“We’ve been studying Thai food for three or four years, so this year, we have an authentic Thai Curry Chicken skillet sauce,” Griffiths said.
“We may not always come out with a product immediately, but we are always learning so that we can be proactive about it.”
For example, Griffiths views Latin-inspired food and regional Mexican cuisine as being highly influential on Campbell products in the near future.
“I recently sent several chefs down to Mexico to spend five days learning authentic ways to make moles and salsas,” he said.
It sounds costly — and, Griffiths admits, it is. But while it may initially cost more to use higher-level ingredients in Campbell recipes, Griffith and his team work hard to find ways to make it affordable for the company and its consumers.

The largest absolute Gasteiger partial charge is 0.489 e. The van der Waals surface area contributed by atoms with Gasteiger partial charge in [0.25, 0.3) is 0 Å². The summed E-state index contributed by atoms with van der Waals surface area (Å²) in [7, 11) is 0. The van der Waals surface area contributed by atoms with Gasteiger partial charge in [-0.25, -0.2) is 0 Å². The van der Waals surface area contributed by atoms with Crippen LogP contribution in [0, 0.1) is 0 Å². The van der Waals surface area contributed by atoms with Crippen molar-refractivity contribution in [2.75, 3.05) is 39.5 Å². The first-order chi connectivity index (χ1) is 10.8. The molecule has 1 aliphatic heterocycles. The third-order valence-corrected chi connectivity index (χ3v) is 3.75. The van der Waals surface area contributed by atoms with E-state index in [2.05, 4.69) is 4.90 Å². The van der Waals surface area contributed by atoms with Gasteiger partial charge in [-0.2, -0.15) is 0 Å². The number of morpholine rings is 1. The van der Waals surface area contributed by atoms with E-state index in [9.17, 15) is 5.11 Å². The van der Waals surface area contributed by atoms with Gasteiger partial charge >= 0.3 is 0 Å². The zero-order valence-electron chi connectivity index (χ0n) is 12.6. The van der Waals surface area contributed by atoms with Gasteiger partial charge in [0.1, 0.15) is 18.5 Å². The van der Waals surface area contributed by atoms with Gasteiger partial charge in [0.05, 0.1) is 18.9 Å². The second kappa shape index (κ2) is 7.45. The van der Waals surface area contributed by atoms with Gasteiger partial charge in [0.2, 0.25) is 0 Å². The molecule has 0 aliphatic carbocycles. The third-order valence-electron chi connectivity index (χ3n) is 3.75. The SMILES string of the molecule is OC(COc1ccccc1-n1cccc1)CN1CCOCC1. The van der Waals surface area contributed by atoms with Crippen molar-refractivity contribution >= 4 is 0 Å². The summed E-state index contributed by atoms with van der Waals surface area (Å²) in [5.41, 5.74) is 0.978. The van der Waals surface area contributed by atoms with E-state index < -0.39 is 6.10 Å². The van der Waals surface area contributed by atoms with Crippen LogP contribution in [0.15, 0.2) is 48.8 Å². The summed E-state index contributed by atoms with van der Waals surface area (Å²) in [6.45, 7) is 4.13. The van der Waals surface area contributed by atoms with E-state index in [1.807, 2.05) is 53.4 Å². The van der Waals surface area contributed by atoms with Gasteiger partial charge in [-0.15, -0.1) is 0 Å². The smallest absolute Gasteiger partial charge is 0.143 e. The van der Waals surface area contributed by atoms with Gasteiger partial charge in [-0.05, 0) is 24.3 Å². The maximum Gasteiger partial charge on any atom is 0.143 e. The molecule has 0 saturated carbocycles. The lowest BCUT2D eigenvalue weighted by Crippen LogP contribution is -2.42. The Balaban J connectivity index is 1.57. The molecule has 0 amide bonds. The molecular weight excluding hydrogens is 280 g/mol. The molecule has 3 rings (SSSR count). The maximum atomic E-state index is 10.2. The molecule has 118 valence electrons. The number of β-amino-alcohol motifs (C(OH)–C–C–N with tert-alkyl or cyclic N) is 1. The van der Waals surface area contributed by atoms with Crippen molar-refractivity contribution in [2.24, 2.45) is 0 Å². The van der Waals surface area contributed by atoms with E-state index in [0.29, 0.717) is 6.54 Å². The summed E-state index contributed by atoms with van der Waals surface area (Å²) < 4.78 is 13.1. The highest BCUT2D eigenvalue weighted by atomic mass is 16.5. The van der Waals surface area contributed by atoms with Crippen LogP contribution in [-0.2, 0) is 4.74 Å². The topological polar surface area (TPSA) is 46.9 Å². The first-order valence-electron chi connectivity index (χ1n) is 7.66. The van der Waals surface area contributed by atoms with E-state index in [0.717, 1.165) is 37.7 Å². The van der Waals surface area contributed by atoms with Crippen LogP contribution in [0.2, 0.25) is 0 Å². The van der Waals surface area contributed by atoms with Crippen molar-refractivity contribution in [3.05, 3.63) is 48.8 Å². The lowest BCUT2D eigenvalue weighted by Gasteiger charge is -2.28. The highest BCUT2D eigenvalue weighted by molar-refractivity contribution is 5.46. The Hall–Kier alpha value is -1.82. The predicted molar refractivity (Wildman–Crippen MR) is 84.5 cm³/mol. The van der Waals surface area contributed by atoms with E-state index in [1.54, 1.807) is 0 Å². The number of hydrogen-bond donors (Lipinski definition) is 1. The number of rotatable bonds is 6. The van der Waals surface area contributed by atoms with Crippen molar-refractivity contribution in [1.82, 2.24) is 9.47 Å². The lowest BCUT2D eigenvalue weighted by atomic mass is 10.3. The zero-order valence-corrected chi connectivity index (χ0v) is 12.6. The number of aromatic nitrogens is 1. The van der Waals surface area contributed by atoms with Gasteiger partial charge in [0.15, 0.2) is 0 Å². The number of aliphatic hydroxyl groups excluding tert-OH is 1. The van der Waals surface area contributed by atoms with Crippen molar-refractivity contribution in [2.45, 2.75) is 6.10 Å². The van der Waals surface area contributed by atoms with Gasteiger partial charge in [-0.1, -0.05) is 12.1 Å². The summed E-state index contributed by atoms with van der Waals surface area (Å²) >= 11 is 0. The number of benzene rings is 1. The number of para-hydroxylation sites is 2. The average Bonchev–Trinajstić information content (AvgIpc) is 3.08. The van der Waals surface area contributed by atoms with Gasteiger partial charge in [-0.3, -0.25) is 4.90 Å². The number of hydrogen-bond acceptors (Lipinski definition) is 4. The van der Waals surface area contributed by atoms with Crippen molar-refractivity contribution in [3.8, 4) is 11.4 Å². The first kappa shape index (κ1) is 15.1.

“If we are studying French revival, for example, I wouldn’t want a chef to say, ‘Why bother making lobster bisque? Lobsters are expensive.’ That defeats the purpose of our strategy — to educate and inspire,” Griffiths said. “Whatever we do, we need to start at the beginning in order to achieve an authentic gold standard. It may be an inexpensive bean soup or it may be seafood bisque, but, regardless, we’re still going to discover that authentic recipe and create its gold standard. Then, it will evolve over time to be more affordable and delicious.”
Griffiths — one of only 67 master chefs in the world to be certified by the American Culinary Federation — would stake his reputation on his work at Campbell.
“I could inspire and mentor maybe 1,000 students in a year, but I now have the opportunity to literally feed the world delicious food,” he said. “That is a legacy.”
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On Twitter: @megfry3
(Editor’s note: After this report was published, representatives of Campbell Soup Co. stated that the company’s stock price has risen over time due to a variety of factors, including but not limited to the addition of master chef Tom Griffiths.)